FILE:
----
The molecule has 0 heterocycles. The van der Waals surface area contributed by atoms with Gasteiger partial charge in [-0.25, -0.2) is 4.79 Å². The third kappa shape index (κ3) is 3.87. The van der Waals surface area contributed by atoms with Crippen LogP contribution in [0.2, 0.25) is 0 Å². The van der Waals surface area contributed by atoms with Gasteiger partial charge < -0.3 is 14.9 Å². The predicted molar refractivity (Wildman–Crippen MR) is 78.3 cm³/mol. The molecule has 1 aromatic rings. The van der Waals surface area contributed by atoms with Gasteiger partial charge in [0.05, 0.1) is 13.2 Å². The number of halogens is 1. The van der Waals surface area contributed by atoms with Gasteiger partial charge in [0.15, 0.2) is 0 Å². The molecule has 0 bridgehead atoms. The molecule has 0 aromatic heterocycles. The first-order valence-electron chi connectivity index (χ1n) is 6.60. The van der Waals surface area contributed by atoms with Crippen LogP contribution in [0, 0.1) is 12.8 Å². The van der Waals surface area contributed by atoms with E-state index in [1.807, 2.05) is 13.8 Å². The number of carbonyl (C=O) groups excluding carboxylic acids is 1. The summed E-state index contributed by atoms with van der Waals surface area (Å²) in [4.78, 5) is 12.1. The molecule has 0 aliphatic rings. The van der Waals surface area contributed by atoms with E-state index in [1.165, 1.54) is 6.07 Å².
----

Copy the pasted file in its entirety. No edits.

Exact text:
The molecule has 0 heterocycles. The van der Waals surface area contributed by atoms with Gasteiger partial charge in [-0.25, -0.2) is 4.79 Å². The third kappa shape index (κ3) is 3.87. The van der Waals surface area contributed by atoms with Crippen LogP contribution in [0.2, 0.25) is 0 Å². The van der Waals surface area contributed by atoms with Gasteiger partial charge < -0.3 is 14.9 Å². The predicted molar refractivity (Wildman–Crippen MR) is 78.3 cm³/mol. The molecule has 1 aromatic rings. The van der Waals surface area contributed by atoms with Gasteiger partial charge in [0.05, 0.1) is 13.2 Å². The number of halogens is 1. The van der Waals surface area contributed by atoms with Gasteiger partial charge in [0.15, 0.2) is 0 Å². The molecule has 0 bridgehead atoms. The molecule has 0 aromatic heterocycles. The first-order valence-electron chi connectivity index (χ1n) is 6.60. The van der Waals surface area contributed by atoms with Crippen LogP contribution in [0, 0.1) is 12.8 Å². The van der Waals surface area contributed by atoms with E-state index in [1.807, 2.05) is 13.8 Å². The number of carbonyl (C=O) groups excluding carboxylic acids is 1. The summed E-state index contributed by atoms with van der Waals surface area (Å²) in [4.78, 5) is 12.1. The molecule has 0 aliphatic rings. The van der Waals surface area contributed by atoms with E-state index in [1.165, 1.54) is 6.07 Å².